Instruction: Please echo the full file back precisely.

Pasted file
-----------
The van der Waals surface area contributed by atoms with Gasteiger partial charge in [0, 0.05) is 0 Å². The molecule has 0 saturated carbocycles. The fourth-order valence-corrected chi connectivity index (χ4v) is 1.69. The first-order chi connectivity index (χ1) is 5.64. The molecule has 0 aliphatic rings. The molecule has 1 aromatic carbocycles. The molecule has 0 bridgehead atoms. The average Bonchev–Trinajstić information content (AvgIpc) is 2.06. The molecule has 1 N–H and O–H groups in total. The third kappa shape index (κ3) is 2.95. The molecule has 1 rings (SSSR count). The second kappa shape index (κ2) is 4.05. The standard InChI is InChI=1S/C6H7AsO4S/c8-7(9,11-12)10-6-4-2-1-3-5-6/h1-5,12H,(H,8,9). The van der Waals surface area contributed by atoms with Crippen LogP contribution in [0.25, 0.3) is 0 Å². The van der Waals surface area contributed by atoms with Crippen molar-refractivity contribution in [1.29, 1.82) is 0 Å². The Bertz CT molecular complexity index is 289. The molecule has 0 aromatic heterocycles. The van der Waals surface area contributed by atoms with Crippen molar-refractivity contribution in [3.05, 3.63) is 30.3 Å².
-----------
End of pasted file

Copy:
The van der Waals surface area contributed by atoms with Gasteiger partial charge in [0, 0.05) is 0 Å². The molecule has 0 saturated carbocycles. The fourth-order valence-corrected chi connectivity index (χ4v) is 1.69. The first-order chi connectivity index (χ1) is 5.64. The molecule has 0 aliphatic rings. The molecule has 1 aromatic carbocycles. The molecule has 0 bridgehead atoms. The average Bonchev–Trinajstić information content (AvgIpc) is 2.06. The molecule has 1 N–H and O–H groups in total. The third kappa shape index (κ3) is 2.95. The molecule has 1 rings (SSSR count). The second kappa shape index (κ2) is 4.05. The standard InChI is InChI=1S/C6H7AsO4S/c8-7(9,11-12)10-6-4-2-1-3-5-6/h1-5,12H,(H,8,9). The van der Waals surface area contributed by atoms with Crippen LogP contribution in [0.25, 0.3) is 0 Å². The van der Waals surface area contributed by atoms with Crippen molar-refractivity contribution in [1.29, 1.82) is 0 Å². The Bertz CT molecular complexity index is 289. The molecule has 0 aromatic heterocycles. The van der Waals surface area contributed by atoms with Crippen molar-refractivity contribution in [3.05, 3.63) is 30.3 Å².